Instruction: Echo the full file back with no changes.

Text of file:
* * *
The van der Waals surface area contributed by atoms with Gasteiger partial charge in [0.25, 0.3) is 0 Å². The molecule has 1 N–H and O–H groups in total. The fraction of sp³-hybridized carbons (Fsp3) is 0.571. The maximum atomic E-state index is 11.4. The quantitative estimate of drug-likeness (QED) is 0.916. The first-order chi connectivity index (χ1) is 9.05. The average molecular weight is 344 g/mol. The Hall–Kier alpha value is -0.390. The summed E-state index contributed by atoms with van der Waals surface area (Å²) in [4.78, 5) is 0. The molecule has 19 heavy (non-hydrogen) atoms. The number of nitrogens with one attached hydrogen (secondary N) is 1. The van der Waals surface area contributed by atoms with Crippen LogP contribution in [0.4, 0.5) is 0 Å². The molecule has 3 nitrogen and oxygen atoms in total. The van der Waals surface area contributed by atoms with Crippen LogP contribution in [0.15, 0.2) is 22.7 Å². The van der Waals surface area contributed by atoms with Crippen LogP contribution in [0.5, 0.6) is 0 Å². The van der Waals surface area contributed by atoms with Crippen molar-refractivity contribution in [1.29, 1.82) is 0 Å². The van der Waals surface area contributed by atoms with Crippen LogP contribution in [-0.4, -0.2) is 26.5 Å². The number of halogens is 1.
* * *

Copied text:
The van der Waals surface area contributed by atoms with Gasteiger partial charge in [0.25, 0.3) is 0 Å². The molecule has 1 N–H and O–H groups in total. The fraction of sp³-hybridized carbons (Fsp3) is 0.571. The maximum atomic E-state index is 11.4. The quantitative estimate of drug-likeness (QED) is 0.916. The first-order chi connectivity index (χ1) is 9.05. The average molecular weight is 344 g/mol. The Hall–Kier alpha value is -0.390. The summed E-state index contributed by atoms with van der Waals surface area (Å²) in [4.78, 5) is 0. The molecule has 19 heavy (non-hydrogen) atoms. The number of nitrogens with one attached hydrogen (secondary N) is 1. The van der Waals surface area contributed by atoms with Crippen LogP contribution in [0.4, 0.5) is 0 Å². The molecule has 3 nitrogen and oxygen atoms in total. The van der Waals surface area contributed by atoms with Crippen LogP contribution in [0.15, 0.2) is 22.7 Å². The van der Waals surface area contributed by atoms with Crippen LogP contribution in [0.5, 0.6) is 0 Å². The van der Waals surface area contributed by atoms with Crippen molar-refractivity contribution in [1.29, 1.82) is 0 Å². The van der Waals surface area contributed by atoms with Crippen LogP contribution in [-0.4, -0.2) is 26.5 Å². The number of halogens is 1.